The Abortion Caravan

The Abortion Caravan is a book by Karin Wells.

Karin Wells

In the spring of 1970, seventeen women set out from Vancouver in a big yellow convertible, a Volkswagen bus, and a pickup truck. It was called the Abortion Caravan. Five thousand kilometres later, they led a rally of 500 women on Parliament Hill in Ottawa, "occupied" the Prime Minister's front lawn, chained themselves to their chairs in the visitors' galleries, and shut down parliament — the first and only time this was accomplished.

The seventeen were a motley crew. They argued, they were loud, and they took no prisoners. In an era when there was no social media and no one could afford long distance phone calls, they pulled off a national campaign. It changed their lives. And at a time when thousands of women in Canada were dying from back street abortions, it pulled women together across the country. May 2020 marks the 50th anniversary of the Abortion Caravan. (From Second Story Press)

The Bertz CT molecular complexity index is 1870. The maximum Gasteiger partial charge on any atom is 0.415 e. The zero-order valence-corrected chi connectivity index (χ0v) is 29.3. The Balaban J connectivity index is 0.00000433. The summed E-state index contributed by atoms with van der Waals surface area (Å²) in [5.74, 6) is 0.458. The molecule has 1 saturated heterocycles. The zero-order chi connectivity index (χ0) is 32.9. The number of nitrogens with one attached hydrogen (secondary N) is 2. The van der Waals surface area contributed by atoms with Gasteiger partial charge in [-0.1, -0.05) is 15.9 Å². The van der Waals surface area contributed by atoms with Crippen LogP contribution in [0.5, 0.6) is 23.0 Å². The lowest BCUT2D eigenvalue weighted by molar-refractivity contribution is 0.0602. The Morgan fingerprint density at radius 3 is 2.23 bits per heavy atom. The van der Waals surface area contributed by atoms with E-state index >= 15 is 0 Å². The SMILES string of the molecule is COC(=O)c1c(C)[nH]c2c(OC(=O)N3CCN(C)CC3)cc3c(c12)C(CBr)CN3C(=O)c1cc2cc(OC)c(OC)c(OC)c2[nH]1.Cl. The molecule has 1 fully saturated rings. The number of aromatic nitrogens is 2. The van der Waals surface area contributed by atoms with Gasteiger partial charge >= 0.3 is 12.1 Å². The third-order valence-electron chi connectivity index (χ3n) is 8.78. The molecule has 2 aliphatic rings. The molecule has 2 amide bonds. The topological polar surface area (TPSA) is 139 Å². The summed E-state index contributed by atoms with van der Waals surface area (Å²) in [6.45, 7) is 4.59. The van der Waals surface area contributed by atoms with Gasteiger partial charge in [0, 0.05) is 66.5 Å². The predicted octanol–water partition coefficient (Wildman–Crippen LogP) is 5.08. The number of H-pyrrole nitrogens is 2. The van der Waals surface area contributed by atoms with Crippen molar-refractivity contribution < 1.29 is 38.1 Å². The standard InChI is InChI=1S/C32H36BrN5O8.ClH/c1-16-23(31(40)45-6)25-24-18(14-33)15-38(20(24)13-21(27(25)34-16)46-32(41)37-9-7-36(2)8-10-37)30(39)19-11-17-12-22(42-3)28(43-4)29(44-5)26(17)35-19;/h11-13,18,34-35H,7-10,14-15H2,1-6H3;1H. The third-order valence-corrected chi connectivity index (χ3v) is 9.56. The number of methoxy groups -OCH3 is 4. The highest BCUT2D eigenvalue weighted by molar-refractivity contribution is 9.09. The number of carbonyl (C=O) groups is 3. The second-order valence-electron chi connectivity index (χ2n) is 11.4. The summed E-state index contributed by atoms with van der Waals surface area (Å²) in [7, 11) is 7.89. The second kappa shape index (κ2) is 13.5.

The Abortion Caravan is available in April 2020.

Wells is a CBC Radio documentary maker. She has reported from more than 50 countries. The Abortion Caravan is her first book.

Documentaries by Karin Wells

Documentary producer Karin Wells visited Mary Pratt's exhibition at The Rooms in St. John's, along with the artist. After that visit, Karin wrote an essay, which we broadcast in September 2013. 4:06
Last week's historic vote to overturn Ireland’s ban on abortion grabbed attention around the world. And it reminded us of a gem in our documentary vault. Almost 50 years ago, a group of Canadian women set out on a cross-country trek to Ottawa in what became known as the abortion caravan. They took Parliament by a storm, literally. We’ll taste of Karin Wells's 2010 documentary "The women are coming". 39:48
Karin Wells is a story teller. On Rewind two of Karin’s many CBC Radio documentaries, a Canadian born surgeon who contracted AIDS after working for many years in Uganda and a remarkable music school in a Soweto township in South Africa. 54:59
Twenty-four years ago, Margo Bentley wrote an advance directive to say that if she could no longer recognize her family, she wanted to be allowed to die. But because she still opens her mouth in the presence of a spoon, she is kept alive. 25:46